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Traveling To France & Germany


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28 replies to this topic

#16 germanguy

 
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Posted 27 February 2006 - 04:56 PM

Hey there,

I am form Germany and I recommend the website of the 'German Celiac Society'!
http://www.dzg-online.de/ <-- click on the english button!!!

Those ppl are really nice and they can provide you with additional information!

If you have further specific questions you can also ask ME! ;)
Have fun in Germany and our beloved neighbor France! :D
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#17 tanyad

 
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Posted 01 March 2006 - 10:05 AM

Hey there,

I am form Germany and I recommend the website of the 'German Celiac Society'!
http://www.dzg-online.de/ <-- click on the english button!!!

Those ppl are really nice and they can provide you with additional information!

If you have further specific questions you can also ask ME! ;)
Have fun in Germany and our beloved neighbor France! :D



Hello German Guy-
Thank you. I have already contacted them. They seem very nice, but did not offer a lot of information.

Can I eat bratwurst while in Germany? Is it gluten free? I love it and eat here in the U.S.!! Could you tell me specific foods that I would find in Germany that are always safe? I have been told by a couple of people that eating gluten free in Germany will be tough... I will only be there for 3 days.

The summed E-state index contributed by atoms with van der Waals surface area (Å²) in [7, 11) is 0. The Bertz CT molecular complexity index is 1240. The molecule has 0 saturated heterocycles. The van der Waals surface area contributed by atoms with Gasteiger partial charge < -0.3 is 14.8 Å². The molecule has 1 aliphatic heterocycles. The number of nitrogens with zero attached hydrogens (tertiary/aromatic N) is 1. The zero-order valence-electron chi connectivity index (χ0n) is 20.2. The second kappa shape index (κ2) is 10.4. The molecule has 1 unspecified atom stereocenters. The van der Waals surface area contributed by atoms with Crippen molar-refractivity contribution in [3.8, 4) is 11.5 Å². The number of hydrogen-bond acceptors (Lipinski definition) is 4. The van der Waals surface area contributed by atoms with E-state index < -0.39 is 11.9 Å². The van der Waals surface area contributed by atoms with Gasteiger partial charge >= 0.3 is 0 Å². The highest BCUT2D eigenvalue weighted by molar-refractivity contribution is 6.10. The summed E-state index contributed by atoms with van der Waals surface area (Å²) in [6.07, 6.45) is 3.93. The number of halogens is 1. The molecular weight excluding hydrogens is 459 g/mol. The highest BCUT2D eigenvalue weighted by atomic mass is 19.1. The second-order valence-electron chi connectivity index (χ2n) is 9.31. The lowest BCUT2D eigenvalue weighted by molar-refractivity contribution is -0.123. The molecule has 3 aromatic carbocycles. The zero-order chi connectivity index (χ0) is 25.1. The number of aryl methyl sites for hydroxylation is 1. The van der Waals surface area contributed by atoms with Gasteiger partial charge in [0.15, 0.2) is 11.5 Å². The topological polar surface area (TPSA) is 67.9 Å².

Any suggestions would be great! THANK YOU!
Tanya in Chicago
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#18 DonnaD

 
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Posted 01 March 2006 - 12:47 PM

I used the french version from

http://www.celiactra...rant-cards.html

2 weeks ago and they worked well. I printed out several and used them when necessary. I don't know how accurate the German ones are as we don't speak German, perhaps Ursula could comment?

Donna
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#19 germanguy

 
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Posted 01 March 2006 - 04:52 PM

Hey Tanya,

the german version from www.celicatravel.com/restaurant-cards.html is fine and should be helpful.

I am sorry, but I would not recommend Bratwurst. Eventhough there are gluten-free Bratwursts, I wouldn't eat it in a Restaurant. The Problem with Bratwursts is, that the spices and aromas used in it could be contaminated with gluten... the risk is just too high. :(

If you tell me the cities you will stay in, I can try to find restaurants with special gluten-free meals!

Safe, besides all of the basic things (like natural yoghurt, rice, potatoes, natural meet and so on) are also many kinds of german choclate (which by the way taste better than the american ones ;), and have saved my life a couple of times while travelling). There are also a places called 'Reformhaus' in almost any major city, which offer gluten-free products!

By the way, since November 2005 there is a new law in Germany (and France by the way, since this is a EU law) which forces every manufacturer of foods to declare any gluten containing ingredients on the package.
The problem is that you need to know the german and french names for all the crops containing gluten.

Greetings
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#20 Ursa Major

 
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Posted 01 March 2006 - 10:07 PM

I used the french version from

http://www.celiactra...rant-cards.html